It was in a recent conversation with a colleague, where we had to admit that not everybody who makes claims about community believes that community, or that the community that Jesus speaks of, is really possible. They believe in community when community looks like them, lives with them, walks like them, talks like them. But community that Christ is talking about, his beloved community, where the stranger is who I love, where the enemy is who I can sit down with, where the communication can be no matter where I come from or what color I am, that is what community is all about. A community where there is more than just concerned for self, but love of neighbor that is not in competition, but in concert with one another. As a crowd, we find ourselves searching for community. We find ourselves seeking to even embrace more capacity, to make our words reality, to make the words that we lift have true meaning. That even these words would not be talk, they would have meaning. That we hold these truths to be self-evident that all men and women are created equal. That they are endowed, not by law, not by pen and paper. Endowed not because some agree, and some don’t, but endowed by their creator with certain inalienable rights. That among these are life, liberty, and the pursuit of happiness. Will we believe and give ourselves to transforming this crowd, this crowd, into community before we leave this space? Will we remember what we come in here for while we’re in this space? Will we not just see ourselves, but see the others who are around us in this space? Will we hear be transformed into community when the peace is passed? When the prayers are prayed? When the songs are sung? When the announcements are given? When the communion and the Eucharist is served? When the all is being lifted, will we really be community or just a crowd?
We must remember, it does not begin with others, it begins with me. I must believe that it can begin with me. I cannot wait for someone to speak to me, I’ve got to speak to them first. I cannot wait for someone to be kind to me, I’ve got to be kind to them first. I cannot wait for someone just to pray for me, I’ve got to pray for them first. I cannot wait to be the recipient of their love, I’ve got to show them what love looks like first. I still hear the words of John Lewis as we continue seeking and searching, where he says, “Freedom is not a state. It is an act.” It is not some enchanted garden, perched high on a distant plateau where we can finally sit down and rest. Freedom is the continuous action we all must take. And each generation must do its part to create an even more fair and more just society.
Freedom. I remind you that both Canon Duncan and Dean Hollerith have reminded us in succession that we did not just have freedom from, but freedom for. Fortunately, I have not forgotten why I came in here. Fortunately, today I remembered why I walked into this room. Fortunately, today I did not get distracted on my way here. Fortunately, today, my priorities did not here take a back seat in some way to what I needed when I walked in here. When I left home, I was seeking to be in the presence of the divine. When I left home, I was looking forward to fellowship with my neighbor. When I left home, I was desiring to hear about that man named Jesus. I have seen, because of that name, I’ve seen possibilities become possibilities. Because of his life, I have seen divisions turn into bridges. Because of his life, I’ve witnessed many confront the central and crucial issues of the day. And throughout my life, up until this present day, I’ve seen victory when some said it would never happen. In Jesus, we center our faith and center our hope. Through Jesus, new values are seen in dark moments. Through Jesus, new insights have been gained for solving old problems that even take on new methods. We face moments when we are seeking and searching, seeking to turn crowds into community, seeking to lift and strengthen our spirit and lift our heads. There are moments when we must keep on searching and keep on seeking. We must see what a difference faith and Jesus’ love has made in our lives. In order to believe that it will make a difference in someone else’s life. We cannot be content with any concept that leaves static any corner of our universe.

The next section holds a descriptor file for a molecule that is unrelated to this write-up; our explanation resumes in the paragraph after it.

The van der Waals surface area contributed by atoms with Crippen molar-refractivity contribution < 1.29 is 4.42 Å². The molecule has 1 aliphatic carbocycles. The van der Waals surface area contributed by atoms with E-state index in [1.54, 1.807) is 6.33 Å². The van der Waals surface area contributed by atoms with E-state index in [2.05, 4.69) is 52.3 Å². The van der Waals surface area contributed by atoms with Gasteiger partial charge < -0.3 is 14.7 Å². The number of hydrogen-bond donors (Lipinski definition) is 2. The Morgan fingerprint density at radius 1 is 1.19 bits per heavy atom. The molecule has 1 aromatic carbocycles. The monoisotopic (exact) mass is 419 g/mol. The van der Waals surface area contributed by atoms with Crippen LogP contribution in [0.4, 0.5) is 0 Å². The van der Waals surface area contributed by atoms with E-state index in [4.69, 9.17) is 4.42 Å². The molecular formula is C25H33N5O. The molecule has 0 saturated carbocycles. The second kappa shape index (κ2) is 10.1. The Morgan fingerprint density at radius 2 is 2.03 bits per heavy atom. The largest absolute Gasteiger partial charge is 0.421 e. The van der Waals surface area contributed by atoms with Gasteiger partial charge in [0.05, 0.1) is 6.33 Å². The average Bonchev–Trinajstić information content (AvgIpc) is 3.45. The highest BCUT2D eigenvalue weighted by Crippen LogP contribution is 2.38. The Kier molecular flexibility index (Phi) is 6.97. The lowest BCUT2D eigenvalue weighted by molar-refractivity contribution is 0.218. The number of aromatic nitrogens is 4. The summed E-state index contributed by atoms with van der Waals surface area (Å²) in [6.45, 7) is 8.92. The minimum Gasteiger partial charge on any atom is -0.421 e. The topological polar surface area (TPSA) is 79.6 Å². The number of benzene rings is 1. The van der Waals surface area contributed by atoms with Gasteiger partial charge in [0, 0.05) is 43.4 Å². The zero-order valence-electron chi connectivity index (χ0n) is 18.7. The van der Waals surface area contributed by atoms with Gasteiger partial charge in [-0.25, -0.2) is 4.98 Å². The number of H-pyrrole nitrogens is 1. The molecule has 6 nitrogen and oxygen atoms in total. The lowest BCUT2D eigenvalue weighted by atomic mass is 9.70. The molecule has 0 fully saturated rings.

I leave you this morning, thinking about all of those that I saw searching. And I often speak of my mother who shared the gospel with me. I often speak of my father, who here taught me how to pray. I often share with you and remember an aunt whose knee I sat next to while sitting in pew after pew, Sunday after Sunday, who has blessed her with 97 long years of life. I remember hearing the words, and hearing the choir sing, “Searching, searching, kept on searching till I found him / Changed my feet so I could walk right / Changed my heart so I could live right / Changed my tongue so I could talk right / And changed my mind so I could think right.” And now I say, yes! Y’all excuse me for a moment, but yes! Yes! I found the King of Kings! Ashe and amen.